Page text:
Long strides in Saugus

This article was published 6 year(s) and 2 month(s) ago.

Superintendent Dr. David DeRuosi said he hopes to bring new social worker to the district by August 1. (Owen o'Rourke)

Superintendent Dr. David DeRuosi plans to hire will go into the community and help students in their homes and with their families.

Saugus’ School Department reinforced its reputation as a district committed to innovation this week by ensuring $100,000 from the school budget will be spent on hiring two new social workers.

“Adjustment counselors,” as they have traditionally been called, work with students going through emotional difficulties linked to a variety of causes. But the counselors Superintendent Dr. David DeRuosi plans to hire will go into the community and help students in their homes and with their families.

Hiring social workers is just the latest step by DeRuosi with School Committee and town administration support to shove education in Saugus deep into this century. Town voters signed off on an ambitious plan to reorganize, rebuild existing schools, and construct new ones.

One foundation of that plan is to reorient education so that academics and school organizational structures are built around the ways students grow and mature from elementary school into middle and high school.

Saugus is going to become a model for other school districts with its school reorganization and the decision to bring emotional support out of school buildings and into homes. There was a time decades ago when teachers played the role of supplementary parent during school hours and the price for not listening to a teacher was trouble at home.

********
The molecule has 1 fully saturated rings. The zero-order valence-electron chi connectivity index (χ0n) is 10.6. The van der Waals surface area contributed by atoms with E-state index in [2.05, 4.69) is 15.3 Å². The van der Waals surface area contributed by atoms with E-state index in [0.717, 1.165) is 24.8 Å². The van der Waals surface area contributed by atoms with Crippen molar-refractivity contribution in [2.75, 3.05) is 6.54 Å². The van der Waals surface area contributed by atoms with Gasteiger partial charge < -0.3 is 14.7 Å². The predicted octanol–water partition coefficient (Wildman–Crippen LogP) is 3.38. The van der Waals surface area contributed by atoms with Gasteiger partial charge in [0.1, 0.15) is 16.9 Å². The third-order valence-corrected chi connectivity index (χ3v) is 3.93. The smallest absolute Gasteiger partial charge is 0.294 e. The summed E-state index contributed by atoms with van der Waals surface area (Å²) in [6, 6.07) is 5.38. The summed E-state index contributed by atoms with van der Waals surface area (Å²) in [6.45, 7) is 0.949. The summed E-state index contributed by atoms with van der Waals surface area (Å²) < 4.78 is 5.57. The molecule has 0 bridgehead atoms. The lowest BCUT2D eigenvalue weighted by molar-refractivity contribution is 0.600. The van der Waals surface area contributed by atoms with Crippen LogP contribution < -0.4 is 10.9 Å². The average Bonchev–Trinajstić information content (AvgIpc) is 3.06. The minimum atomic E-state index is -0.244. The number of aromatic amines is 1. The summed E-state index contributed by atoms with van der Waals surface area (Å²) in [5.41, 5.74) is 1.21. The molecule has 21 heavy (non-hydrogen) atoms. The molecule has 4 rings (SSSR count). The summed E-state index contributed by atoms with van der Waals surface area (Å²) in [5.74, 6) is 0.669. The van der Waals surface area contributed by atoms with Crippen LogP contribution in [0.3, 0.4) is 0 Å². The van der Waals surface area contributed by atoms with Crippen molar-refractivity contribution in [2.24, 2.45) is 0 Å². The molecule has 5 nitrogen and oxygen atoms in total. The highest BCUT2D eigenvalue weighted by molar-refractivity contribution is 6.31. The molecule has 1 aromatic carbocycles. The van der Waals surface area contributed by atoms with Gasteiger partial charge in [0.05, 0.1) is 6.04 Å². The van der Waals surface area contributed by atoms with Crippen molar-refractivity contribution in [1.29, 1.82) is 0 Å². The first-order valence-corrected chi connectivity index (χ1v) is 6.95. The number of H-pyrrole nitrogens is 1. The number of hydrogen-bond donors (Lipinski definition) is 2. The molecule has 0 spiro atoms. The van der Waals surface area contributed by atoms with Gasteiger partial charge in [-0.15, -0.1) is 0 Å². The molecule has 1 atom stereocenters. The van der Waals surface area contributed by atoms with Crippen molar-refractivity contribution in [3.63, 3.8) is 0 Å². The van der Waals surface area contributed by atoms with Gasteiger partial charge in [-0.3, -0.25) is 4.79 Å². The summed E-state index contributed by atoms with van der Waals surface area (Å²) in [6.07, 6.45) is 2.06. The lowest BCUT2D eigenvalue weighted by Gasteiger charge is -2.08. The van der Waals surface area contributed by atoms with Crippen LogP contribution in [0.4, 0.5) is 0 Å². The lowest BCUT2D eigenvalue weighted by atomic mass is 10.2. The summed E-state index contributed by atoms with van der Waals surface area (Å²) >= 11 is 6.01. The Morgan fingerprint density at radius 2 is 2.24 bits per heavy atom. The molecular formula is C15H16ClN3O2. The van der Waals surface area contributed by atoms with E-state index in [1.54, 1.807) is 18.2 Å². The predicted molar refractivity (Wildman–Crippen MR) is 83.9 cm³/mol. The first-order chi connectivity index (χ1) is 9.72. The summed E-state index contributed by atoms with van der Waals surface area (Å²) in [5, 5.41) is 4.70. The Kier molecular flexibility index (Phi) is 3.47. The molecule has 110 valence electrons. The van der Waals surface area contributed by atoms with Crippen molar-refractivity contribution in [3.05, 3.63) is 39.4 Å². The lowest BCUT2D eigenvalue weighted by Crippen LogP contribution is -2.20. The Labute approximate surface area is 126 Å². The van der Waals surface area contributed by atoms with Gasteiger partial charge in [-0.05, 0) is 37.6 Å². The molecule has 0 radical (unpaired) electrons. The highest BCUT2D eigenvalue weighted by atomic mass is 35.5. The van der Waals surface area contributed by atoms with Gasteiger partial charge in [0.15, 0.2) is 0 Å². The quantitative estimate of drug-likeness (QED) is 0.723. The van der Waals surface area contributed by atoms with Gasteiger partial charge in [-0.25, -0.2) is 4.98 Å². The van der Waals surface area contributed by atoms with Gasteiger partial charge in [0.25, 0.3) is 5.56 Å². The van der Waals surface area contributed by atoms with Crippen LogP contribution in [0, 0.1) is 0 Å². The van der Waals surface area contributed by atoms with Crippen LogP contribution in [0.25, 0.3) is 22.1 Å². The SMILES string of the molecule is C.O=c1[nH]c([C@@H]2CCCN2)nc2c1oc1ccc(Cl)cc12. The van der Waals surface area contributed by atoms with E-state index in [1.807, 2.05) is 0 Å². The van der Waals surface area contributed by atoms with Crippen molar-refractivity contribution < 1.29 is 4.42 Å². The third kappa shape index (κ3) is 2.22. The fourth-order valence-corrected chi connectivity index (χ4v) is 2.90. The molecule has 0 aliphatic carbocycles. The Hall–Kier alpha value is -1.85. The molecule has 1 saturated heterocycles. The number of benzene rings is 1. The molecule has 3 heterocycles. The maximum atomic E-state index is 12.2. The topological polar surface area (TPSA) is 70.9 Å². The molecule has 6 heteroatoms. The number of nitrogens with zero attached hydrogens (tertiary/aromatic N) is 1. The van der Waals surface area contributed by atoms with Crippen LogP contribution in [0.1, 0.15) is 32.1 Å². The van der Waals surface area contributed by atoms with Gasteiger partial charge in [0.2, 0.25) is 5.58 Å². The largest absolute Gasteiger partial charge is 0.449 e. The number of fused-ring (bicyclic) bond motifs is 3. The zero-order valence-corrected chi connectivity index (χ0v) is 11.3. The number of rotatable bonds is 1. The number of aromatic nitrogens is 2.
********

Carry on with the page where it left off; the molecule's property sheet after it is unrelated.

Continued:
Conversely, 20th century educators left in parents’ hands the care, feeding and emotional upbringing of children. Mental health care has advanced by leaps and bounds since the 1960s and educators and medical professionals understand the close connection between stable home life and productive classrooms.

DeRuosi talks about “wrap-around service” when he explains how students, their families, schools, and other people who provide students with services, can work together to improve student health and classroom success.

The decision to hire social workers isn’t just aimed at helping students do better in school. The workers are a potential bridge between parents’ concerns and frustrations and the opportunity town educators have to help them.

If teachers, principals and parents can communicate about a child’s emotional challenges with the help of social workers, everyone wins, academically speaking. Bridging the home and school gap with social workers also helps span the divide between the academic help children get in school compared to what they receive at home.

It is a cliche to suggest 21st century students face distractions, including unhealthy ones, that keep them from focusing on learning and doing well in school.

But DeRuosi, reflecting the same innovative spirit that helped him work with town officials to conceive a school reorganization, calls hiring social workers “an innovative model.”

“If we could pilot it and make it work here, I think other districts could use this and benefit from it,” he said.

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